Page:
Drug eluting stents, aimed at improving this problem, have never achieved 0% restenosis, which is why technologies such as paclitaxel coated balloons have been developed, with reasonable efficacy (8% to 10% reinterventions rate for BMS restenosis and 17% to 23% for DES restenosis).
Paclitaxel is less effective against restenosis than the Limus family of drugs, but it offers the advantage of rapid diffusion in tissues, which is key in drug coated balloons.
The sirolimus eluting balloon Virtue solved the problem by encapsulating the drug into nanoparticles, which rapidly transferred through the porous balloon. This prevents drug waste, which is the case of paclitaxel balloons.
This is the first in human trial with this new device, to assess, basically, feasibility. It included 50 patients with restenosis with angiographic 6 month and clinical 12 month follow up.
Primary efficacy end point at 6 months was late lumen loss, which resulted in 0.31±0.52 mm, and secondary end point was binary restenosis, which reached 19.1%.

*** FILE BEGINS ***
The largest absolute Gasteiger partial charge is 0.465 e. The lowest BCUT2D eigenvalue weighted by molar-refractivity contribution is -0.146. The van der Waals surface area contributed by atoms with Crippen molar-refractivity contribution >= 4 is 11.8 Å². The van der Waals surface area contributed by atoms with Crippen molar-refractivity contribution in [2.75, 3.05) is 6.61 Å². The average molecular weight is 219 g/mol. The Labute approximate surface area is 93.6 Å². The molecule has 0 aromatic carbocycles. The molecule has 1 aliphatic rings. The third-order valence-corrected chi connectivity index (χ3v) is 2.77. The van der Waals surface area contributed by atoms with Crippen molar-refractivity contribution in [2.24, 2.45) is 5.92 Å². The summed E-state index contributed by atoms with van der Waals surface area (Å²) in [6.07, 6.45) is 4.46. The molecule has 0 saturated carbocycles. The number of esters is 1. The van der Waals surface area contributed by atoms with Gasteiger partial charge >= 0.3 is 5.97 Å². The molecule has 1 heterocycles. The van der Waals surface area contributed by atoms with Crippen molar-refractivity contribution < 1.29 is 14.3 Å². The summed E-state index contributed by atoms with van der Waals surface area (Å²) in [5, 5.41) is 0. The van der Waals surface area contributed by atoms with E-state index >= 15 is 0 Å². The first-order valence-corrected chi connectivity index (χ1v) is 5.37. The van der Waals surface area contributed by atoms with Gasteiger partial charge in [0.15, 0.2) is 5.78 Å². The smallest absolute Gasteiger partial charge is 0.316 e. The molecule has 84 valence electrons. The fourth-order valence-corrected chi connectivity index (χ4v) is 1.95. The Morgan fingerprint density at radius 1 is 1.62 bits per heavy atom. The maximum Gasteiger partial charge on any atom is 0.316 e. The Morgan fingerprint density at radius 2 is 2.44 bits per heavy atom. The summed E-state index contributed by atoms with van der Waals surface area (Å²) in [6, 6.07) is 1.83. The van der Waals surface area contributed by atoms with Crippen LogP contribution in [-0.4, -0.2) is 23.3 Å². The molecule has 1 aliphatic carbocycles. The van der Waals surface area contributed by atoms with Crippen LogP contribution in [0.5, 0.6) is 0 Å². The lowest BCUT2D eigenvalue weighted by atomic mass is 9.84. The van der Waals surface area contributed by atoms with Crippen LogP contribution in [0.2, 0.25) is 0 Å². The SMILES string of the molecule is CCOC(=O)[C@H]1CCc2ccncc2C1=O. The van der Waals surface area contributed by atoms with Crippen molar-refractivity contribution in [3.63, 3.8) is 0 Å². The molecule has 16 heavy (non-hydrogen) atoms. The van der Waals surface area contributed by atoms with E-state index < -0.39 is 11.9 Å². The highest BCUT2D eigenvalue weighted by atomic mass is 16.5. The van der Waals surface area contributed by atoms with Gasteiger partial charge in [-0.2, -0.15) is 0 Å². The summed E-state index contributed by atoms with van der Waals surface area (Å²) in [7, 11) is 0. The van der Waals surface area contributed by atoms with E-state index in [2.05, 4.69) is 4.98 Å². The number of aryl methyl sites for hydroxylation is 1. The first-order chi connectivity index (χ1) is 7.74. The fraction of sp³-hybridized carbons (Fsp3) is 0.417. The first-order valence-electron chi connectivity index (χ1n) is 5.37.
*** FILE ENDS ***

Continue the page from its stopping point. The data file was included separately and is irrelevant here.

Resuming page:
At one year, target vessel failure was 12.2% for the intention to treat population and 2.8% for the per-protocol population.
The first in human trial of the sirolimus eluting balloon Virtue showed excellent outcomes, which guarantees future randomized studies.
The great difference in target vessel failure in the intention to treat population vs. per- protocol population was due to major protocol violations that excluded 14 patients out of the total 50.
Original title: The SABRE Trial (Sirolimus Angioplasty Balloon for Coronary In-Stent Restenosis) Angiographic Results and 1-Year Clinical Outcomes.
Refrerence: Stefan Verheye et al. J Am Coll Cardiol Intv 2017. Article in press.
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